IVA is a legally binding arrangement between the debtor and the creditors in which the debtor agrees to pay a certain amount in a monthly basis into the IVA in order to clear off his debts. The amount that is paid to the IVA is calculated after analyzing the income and expenditure of the debtor. However, the debtor has to fulfill certain strict criteria to apply for an Individual Voluntary Arrangement:

In order to qualify for an IVA, the debtor must have a minimum amount of debt and the number of creditors.

The debtor or the partner must have a regular source of income originating from regular employment.

If the debtor is a homeowner, his mortgage payments will be taken into consideration as expenditure costs.

If the debtor’s personal financial situation changes during the IVA, the Insolvency Practitioner will act on the debtor’s behalf and submit a revised offer to the creditors.

The Individual Voluntary Arrangement will come into effect after the creditors have accepted the proposal submitted by the Insolvency Practitioner on behalf of the debtor. This proposal is approved during the creditors meeting when it is submitted to the creditors’ vote. If more than 75% of the creditors in value vote (in person or by proxy) in favor of the proposal, the IVA is considered to be approved. However, if any of those voting are associates (business associates, friends or family), a second count takes place during which 50% of non-associated creditors must vote in favor of the IVA proposal for it to be approved.

During the IVA period, if the personal and financial situation of the debtor changes, a new proposal has to be submitted by the Insolvency Practitioner. The creditors will review the proposal and vote for approval. Once the IVA is accepted by the creditors, all charges and interest rates will be frozen.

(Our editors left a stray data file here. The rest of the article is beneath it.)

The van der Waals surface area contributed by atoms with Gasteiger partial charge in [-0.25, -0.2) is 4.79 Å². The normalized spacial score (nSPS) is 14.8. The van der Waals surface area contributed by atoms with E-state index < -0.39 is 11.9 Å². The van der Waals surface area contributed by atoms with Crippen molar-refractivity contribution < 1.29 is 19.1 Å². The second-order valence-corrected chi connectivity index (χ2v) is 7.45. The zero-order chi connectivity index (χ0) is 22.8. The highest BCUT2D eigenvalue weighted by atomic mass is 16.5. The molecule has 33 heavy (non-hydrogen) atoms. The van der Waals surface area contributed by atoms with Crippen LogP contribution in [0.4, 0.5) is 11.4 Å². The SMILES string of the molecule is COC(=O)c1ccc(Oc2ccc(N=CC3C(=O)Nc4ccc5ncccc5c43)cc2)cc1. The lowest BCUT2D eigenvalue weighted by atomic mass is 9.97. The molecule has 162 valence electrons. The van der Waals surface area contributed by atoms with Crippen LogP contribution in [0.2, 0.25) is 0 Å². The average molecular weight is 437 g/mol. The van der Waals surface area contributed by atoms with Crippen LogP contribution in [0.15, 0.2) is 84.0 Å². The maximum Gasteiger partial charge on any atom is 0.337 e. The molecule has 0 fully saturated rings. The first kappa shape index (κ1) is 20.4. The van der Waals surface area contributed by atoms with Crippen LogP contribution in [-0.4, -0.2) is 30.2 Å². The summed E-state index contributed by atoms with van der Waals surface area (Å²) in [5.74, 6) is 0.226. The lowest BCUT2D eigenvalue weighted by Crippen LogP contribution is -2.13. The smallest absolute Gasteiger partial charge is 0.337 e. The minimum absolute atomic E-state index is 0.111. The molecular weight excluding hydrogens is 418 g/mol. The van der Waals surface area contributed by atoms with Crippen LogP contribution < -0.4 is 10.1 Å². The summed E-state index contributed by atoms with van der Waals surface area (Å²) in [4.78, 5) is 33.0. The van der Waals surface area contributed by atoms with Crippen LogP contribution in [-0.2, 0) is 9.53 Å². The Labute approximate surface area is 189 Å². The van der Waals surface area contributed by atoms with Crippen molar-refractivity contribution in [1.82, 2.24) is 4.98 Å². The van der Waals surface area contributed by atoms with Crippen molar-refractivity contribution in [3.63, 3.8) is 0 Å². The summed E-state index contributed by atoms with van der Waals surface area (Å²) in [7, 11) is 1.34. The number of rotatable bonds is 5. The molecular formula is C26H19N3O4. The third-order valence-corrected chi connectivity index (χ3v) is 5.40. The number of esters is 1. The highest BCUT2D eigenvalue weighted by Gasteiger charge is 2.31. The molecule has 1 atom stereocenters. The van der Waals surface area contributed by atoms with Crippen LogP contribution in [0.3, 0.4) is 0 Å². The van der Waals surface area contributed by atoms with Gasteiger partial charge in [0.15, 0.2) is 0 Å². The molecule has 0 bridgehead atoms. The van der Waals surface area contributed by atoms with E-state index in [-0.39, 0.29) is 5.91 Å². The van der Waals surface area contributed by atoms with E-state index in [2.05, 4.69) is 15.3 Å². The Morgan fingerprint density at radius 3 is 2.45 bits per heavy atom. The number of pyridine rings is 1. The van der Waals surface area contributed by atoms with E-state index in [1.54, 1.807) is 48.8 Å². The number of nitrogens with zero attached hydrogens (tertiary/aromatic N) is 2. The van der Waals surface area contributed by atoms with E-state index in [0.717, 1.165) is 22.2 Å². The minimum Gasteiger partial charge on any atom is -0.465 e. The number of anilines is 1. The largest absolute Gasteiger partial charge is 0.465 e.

If for some reasons, the debtor defaults in his monthly repayments, it is more than likely that the debtor will be considering a bankruptcy if no new terms can be found in order to carry on with the IVA. An IVA and Bankruptcy are not mutually exclusive. A person who has already gone through bankruptcy can still propose for Individual Voluntary Agreement. If the arrangement is agreed post-bankruptcy, then the debtor can apply for annulment of the Bankruptcy Order from the court. It then becomes possible to nominate an Official Receiver to supervise the arrangement. This type of arrangement is called a Fast Track Voluntary Arrangement and is only suitable in certain cases.

There are many other articles also in the internet for IVA advice, if you want to know more about IVA to though them.

This entry was posted on Wednesday, October 19th, 2011 at 5:44 pm and is filed under Individual Voluntary Assignment. You can follow any responses to this entry through the RSS 2.0 feed. Both comments and pings are currently closed.

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